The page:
Our Research – The Fundamentals
The Faculty constructs theories, develops methodologies and conducts problem- and application-oriented research on the development and maintenance of good health and the causes, determining factors and consequences of disease in all aspects of health sciences / public health. Current issues relating to health systems and populations, ideally arising out of practical situations, form the core of our research. On this basis, we identify and analyze pressing public health problems and develop proposals for solutions. The range of potential research topics includes:

  • demographic and epidemiological change, including the growing importance of chronic diseases and new requirements for prevention and health promotion as well as arrangements for long-term care;
  • social inequality in health opportunities at both national and international levels;
  • local and regional inequality in access to health services and facilities;
  • new health-related developments as a result of the gradual differentiation and diversification of society, i.e. through internal as well as transnational migration and refugee flows;
  • deficits in efficacy and efficiency in many areas of healthcare;
  • the continuing underestimation of the value of prevention and health promotion in both the political sphere and the wider society;
  • new and reemerging health risks resulting from global climate change;
  • targeted health communication to support evidence-based decisions;
  • the increasing strain on health due to changes in the world of work;
  • an assessment of the opportunities and risks of molecular biology research and gene technology.

The development of new research methods and approaches, as well as the improvement of existing approaches, is an inherent part of this process. An issue of special concern to us is achieving maximum transparency in the various stages of research and therefore also in the preparation of research results for both specialist scientific audiences as well as for policy-makers and practitioners.

Principles of Interdisciplinary Work
Our strength lies in an interdisciplinary approach that draws on a wide range of scientific disciplines. This is clearly reflected in the topics and focus of the working groups represented in the Faculty. Our mission and objective is to nurture and promote lively and appreciative exchanges between all the disciplines involved. Freedom of research in the sense of mutual recognition of research objectives and methods is one of our fundamental principles.

Developing the Focal Points of Our Research
We seek to identify and development the socially relevant focal points of our interdisciplinary research, which are shaped by long-term strategies and the Faculty’s extensive professional expertise. We focus on current research needs and questions relevant to practice, both nationally and internationally. The focal points are developed by consensus and supported by the Faculty’s research committee.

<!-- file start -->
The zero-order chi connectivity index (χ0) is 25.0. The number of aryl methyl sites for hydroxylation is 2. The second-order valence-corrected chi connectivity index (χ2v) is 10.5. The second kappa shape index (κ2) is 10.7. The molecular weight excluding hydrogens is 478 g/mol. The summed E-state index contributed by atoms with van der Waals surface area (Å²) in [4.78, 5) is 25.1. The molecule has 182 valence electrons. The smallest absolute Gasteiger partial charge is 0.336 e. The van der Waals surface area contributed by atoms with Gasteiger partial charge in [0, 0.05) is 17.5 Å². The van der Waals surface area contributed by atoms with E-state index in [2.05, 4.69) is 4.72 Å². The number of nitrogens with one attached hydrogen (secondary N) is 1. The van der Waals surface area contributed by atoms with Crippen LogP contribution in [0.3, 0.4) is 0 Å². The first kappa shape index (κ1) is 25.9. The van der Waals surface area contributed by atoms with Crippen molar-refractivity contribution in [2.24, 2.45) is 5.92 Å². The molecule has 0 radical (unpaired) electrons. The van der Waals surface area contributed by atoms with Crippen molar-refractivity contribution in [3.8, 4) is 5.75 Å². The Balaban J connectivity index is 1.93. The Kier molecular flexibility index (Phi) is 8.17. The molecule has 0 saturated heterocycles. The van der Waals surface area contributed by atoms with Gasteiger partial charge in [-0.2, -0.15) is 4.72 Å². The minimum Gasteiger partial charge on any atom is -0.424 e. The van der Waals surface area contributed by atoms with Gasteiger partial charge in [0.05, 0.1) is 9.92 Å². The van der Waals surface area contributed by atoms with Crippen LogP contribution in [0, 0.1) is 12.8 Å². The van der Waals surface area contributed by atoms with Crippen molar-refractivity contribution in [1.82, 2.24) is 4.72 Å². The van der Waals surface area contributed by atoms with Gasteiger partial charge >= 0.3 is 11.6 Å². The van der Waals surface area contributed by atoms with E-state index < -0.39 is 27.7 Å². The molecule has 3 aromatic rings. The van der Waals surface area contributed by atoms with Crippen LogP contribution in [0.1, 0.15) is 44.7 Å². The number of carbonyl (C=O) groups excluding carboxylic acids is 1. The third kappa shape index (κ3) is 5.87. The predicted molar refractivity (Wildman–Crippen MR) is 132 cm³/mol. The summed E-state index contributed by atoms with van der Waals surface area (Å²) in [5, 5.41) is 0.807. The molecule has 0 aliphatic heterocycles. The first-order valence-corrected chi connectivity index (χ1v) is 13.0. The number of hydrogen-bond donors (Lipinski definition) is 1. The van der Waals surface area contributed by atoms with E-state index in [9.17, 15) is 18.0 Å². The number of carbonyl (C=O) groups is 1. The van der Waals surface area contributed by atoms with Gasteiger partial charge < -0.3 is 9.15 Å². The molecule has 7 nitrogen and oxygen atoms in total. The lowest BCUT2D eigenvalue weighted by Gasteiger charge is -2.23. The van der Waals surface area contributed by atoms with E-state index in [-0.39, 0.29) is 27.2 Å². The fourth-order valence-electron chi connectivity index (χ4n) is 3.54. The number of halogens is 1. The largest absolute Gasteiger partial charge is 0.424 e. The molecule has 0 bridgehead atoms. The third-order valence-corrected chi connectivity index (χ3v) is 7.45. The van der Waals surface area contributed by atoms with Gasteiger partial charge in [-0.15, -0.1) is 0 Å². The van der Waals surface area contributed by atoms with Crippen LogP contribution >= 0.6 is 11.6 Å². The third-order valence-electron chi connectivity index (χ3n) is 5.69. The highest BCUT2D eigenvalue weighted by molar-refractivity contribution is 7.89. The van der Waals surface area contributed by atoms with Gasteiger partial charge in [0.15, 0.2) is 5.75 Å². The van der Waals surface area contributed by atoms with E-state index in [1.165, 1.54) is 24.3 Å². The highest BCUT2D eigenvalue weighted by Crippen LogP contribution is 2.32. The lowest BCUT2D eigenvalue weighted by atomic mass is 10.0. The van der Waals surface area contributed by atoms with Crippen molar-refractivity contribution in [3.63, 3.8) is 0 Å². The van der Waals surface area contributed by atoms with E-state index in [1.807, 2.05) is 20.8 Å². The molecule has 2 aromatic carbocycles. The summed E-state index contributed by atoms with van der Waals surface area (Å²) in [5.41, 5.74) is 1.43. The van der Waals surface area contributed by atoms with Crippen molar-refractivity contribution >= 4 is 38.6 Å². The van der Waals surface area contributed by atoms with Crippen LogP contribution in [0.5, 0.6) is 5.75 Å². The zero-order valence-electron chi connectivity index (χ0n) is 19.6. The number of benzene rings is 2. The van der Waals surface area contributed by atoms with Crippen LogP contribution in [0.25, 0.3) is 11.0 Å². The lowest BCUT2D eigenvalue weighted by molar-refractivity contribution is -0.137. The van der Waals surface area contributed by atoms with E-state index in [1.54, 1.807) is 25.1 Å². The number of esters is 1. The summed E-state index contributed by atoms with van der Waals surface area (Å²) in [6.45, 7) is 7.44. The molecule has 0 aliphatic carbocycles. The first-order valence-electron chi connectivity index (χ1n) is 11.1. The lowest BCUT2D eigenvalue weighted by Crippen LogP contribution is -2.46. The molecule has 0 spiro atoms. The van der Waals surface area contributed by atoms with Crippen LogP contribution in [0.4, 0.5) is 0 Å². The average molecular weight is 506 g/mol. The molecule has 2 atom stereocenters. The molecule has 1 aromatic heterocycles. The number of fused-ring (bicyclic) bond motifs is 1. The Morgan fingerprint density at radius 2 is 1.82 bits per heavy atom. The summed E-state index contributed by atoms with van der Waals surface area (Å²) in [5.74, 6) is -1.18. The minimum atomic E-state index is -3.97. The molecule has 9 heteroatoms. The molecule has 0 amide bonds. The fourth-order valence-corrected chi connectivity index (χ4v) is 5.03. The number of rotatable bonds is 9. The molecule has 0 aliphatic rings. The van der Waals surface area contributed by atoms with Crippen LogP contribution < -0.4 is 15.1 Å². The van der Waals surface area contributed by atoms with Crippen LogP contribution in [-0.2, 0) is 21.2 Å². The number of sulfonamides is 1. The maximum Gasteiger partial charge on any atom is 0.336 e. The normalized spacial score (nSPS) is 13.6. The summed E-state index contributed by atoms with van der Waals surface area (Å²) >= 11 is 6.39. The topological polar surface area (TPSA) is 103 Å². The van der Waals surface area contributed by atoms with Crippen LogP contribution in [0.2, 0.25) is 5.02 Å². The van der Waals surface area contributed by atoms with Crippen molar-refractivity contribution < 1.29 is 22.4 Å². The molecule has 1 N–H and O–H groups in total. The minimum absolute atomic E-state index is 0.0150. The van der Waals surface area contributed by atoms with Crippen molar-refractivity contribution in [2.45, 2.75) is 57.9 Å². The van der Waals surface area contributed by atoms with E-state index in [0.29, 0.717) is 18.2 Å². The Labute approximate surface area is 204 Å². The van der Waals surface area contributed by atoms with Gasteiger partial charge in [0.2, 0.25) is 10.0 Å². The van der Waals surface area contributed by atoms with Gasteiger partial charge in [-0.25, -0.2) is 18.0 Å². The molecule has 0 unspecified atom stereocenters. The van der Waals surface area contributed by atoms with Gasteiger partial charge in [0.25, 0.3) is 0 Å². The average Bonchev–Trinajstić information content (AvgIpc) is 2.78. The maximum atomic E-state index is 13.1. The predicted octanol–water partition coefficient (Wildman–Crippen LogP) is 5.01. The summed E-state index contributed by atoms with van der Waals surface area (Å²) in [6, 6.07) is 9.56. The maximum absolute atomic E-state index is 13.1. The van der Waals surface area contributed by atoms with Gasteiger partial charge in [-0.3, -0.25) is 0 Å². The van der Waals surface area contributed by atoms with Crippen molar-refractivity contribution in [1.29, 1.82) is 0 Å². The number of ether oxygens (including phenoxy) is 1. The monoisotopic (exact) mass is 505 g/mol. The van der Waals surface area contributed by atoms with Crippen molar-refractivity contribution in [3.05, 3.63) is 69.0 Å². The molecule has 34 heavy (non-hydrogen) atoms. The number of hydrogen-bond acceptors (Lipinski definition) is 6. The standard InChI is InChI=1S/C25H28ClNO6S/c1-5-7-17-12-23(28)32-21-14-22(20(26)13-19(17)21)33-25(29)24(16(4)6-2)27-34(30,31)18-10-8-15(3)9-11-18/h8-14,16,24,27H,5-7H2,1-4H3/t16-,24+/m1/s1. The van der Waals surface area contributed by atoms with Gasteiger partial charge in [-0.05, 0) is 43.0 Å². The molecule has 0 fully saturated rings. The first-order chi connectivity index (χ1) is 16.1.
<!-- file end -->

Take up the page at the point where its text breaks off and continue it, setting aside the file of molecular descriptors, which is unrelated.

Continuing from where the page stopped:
The Principles of Good Scientific Research
Health sciences research at the School adheres strictly to central ethical principles. We respect human dignity and human rights and observe the principles of good scientific practice. Internal and external evaluation of the scientific activities is an elementary component of any research project and is carried out with suitable instruments during and after each research project.

"High-quality teaching, in terms both of specialist knowledge and pedagogic methods, is one of the University of Bielefeld’s priority objectives. (...) The teaching staff of the University of Bielefeld impart basic knowledge and in-depth specialist competencies as well as scientific modes of thinking and working. By setting challenging tasks, they encourage students to engage actively with both subject-specific content and overarching issues. They offer assistance in coping with subject-specific requirements and make assessment criteria transparent. They support students in developing their own academic interests and career prospects. They develop creative teaching and learning ideas and take into account the opportunities digitalization offers to improve teaching and learning."

The School of Public Health is also committed to this standard. One of our important responsibilities is to provide high-quality teaching. The Faculty is open to pedagogic developments arising out of digitalization. Digitalization is understood as a tool to (better) achieve teaching and learning goals and to enable us to deal with large numbers of students (e.g. via eLearning).

Young colleagues in particular are keen to seize the initiative and train in university teaching early in their careers. The Faculty feels obliged to support these initiatives and to create a culture that facilitates exchanges among teaching staff with regard to both subject content and teaching methods, not least in order to achieve a common understanding of quality criteria. The formulation of challenging tasks – even in the early phases of degree programs - is part of the Faculty’s responsibility in this area.

The Faculty promotes debate and agreement on teaching-related quality standards across working groups and hierarchical levels. This also includes the question of how the already formulated criteria (e.g. for the evaluation of written work) are interpreted.

The Faculty supports the development of learning scenarios that facilitate independent and sustainable learning and reduce barriers to pedagogically demanding scenarios.

Current health science/health policy problems are integrated into teaching and, where appropriate, linked to practical examples (subject-specific competence).